A recent study at Winona State University found that among paraprofessionals who worked with students identified as on the autism spectrum, only 43 percent felt they were properly trained to work with those students. Thirty-six percent of surveyed paraprofessionals responded that they were not prepared with the rest, responding that they were unsure. Those same paraprofessionals identified that they are in need of more training to support working with students in need of conflict resolution, anger management, and appropriate communication skills. Paraprofessionals seem to need the most support in working with students on anger management and helping understand the perceptions of others. Experienced paraprofessionals identified that they spend a lot of time working with students on understanding and reacting appropriately to social cues. Therefore, new paraprofessionals should be given training on helping students utilize social cues.
Paraprofessionals are an essential element within today’s schools. They cannot be successful without strong communication with both building administrators and their classroom teachers. Teachers and administrators need to ensure that expectations are clear, and paraprofessionals know where to go when they need help. Consider formalizing an expectations form for each teacher to complete, so paraprofessionals will have a clear understanding of expectations within each classroom.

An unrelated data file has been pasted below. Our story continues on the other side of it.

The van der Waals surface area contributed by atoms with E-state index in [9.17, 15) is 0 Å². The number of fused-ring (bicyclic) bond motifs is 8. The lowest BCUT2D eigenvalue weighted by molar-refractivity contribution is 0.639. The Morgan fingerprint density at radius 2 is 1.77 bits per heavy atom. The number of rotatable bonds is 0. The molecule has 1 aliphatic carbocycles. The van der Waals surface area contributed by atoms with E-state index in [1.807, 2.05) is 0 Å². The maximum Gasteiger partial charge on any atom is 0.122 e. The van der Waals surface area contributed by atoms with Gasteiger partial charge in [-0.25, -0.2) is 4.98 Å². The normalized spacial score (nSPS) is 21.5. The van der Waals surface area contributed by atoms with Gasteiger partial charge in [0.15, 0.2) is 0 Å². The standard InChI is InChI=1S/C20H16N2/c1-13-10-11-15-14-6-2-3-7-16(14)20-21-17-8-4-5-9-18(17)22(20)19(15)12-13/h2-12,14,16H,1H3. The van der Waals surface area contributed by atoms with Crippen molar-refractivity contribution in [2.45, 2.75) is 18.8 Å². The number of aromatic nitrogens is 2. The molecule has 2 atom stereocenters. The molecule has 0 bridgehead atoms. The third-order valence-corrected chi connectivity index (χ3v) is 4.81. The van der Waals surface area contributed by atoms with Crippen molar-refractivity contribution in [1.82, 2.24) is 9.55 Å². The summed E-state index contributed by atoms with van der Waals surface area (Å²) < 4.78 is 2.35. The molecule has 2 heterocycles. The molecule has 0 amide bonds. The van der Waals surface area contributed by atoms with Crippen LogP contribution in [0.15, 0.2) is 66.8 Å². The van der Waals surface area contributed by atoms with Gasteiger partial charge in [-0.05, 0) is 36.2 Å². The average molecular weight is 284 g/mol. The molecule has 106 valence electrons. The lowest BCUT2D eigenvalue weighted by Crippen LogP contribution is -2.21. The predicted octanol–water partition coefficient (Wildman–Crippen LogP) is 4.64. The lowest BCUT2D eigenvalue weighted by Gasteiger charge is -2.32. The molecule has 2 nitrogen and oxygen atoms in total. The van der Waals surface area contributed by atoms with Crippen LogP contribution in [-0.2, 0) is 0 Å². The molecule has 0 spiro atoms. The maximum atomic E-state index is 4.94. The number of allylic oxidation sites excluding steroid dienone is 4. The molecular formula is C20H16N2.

Though the recent study showed the need for paraprofessionals who work with students on the autism spectrum see the need for more training in conflict resolution and anger management, each building and district need to develop training to meet the specific needs of their paraprofessionals. Paraprofessional training should be formalized and ongoing throughout the year. With the current teacher shortage, effective paraprofessionals are excellent way to expand the reach of effective teachers. Following the recommendations above will improve the effectiveness of the paraprofessionals and the teachers they work with.
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